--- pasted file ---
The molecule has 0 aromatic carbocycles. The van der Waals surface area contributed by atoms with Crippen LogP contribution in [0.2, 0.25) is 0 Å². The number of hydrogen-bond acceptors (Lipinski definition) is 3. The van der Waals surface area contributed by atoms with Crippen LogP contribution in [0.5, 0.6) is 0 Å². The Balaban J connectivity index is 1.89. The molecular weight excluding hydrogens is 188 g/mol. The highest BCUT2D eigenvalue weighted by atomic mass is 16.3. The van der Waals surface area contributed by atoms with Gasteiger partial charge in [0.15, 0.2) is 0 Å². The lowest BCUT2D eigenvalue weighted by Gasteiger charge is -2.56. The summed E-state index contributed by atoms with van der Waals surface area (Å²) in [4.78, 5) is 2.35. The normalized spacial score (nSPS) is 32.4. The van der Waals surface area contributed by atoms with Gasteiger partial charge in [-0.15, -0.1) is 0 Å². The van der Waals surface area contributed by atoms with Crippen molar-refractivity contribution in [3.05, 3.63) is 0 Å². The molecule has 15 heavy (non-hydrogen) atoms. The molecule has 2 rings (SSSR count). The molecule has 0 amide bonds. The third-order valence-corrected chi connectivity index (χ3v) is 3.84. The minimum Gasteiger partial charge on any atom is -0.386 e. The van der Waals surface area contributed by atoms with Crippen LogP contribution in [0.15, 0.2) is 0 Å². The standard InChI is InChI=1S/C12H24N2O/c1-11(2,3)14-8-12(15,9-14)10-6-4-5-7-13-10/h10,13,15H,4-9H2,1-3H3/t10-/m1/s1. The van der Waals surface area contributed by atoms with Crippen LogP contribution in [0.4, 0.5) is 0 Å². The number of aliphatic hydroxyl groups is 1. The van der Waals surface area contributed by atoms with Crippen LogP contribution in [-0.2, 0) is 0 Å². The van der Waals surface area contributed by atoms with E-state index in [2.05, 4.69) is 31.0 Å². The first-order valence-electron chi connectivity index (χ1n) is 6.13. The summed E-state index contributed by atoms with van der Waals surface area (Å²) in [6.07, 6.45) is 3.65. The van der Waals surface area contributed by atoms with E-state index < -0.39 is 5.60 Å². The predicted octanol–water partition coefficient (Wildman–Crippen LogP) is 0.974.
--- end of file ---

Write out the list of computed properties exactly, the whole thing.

The molecule has 0 aromatic carbocycles. The van der Waals surface area contributed by atoms with Crippen LogP contribution in [0.2, 0.25) is 0 Å². The number of hydrogen-bond acceptors (Lipinski definition) is 3. The van der Waals surface area contributed by atoms with Crippen LogP contribution in [0.5, 0.6) is 0 Å². The Balaban J connectivity index is 1.89. The molecular weight excluding hydrogens is 188 g/mol. The highest BCUT2D eigenvalue weighted by atomic mass is 16.3. The van der Waals surface area contributed by atoms with Gasteiger partial charge in [0.15, 0.2) is 0 Å². The lowest BCUT2D eigenvalue weighted by Gasteiger charge is -2.56. The summed E-state index contributed by atoms with van der Waals surface area (Å²) in [4.78, 5) is 2.35. The normalized spacial score (nSPS) is 32.4. The van der Waals surface area contributed by atoms with Gasteiger partial charge in [-0.15, -0.1) is 0 Å². The van der Waals surface area contributed by atoms with Crippen molar-refractivity contribution in [3.05, 3.63) is 0 Å². The molecule has 15 heavy (non-hydrogen) atoms. The molecule has 2 rings (SSSR count). The molecule has 0 amide bonds. The third-order valence-corrected chi connectivity index (χ3v) is 3.84. The minimum Gasteiger partial charge on any atom is -0.386 e. The van der Waals surface area contributed by atoms with Crippen LogP contribution in [0.15, 0.2) is 0 Å². The standard InChI is InChI=1S/C12H24N2O/c1-11(2,3)14-8-12(15,9-14)10-6-4-5-7-13-10/h10,13,15H,4-9H2,1-3H3/t10-/m1/s1. The van der Waals surface area contributed by atoms with Crippen LogP contribution in [0.4, 0.5) is 0 Å². The number of aliphatic hydroxyl groups is 1. The van der Waals surface area contributed by atoms with Crippen LogP contribution in [-0.2, 0) is 0 Å². The van der Waals surface area contributed by atoms with E-state index in [2.05, 4.69) is 31.0 Å². The first-order valence-electron chi connectivity index (χ1n) is 6.13. The summed E-state index contributed by atoms with van der Waals surface area (Å²) in [6.07, 6.45) is 3.65. The van der Waals surface area contributed by atoms with E-state index < -0.39 is 5.60 Å². The predicted octanol–water partition coefficient (Wildman–Crippen LogP) is 0.974.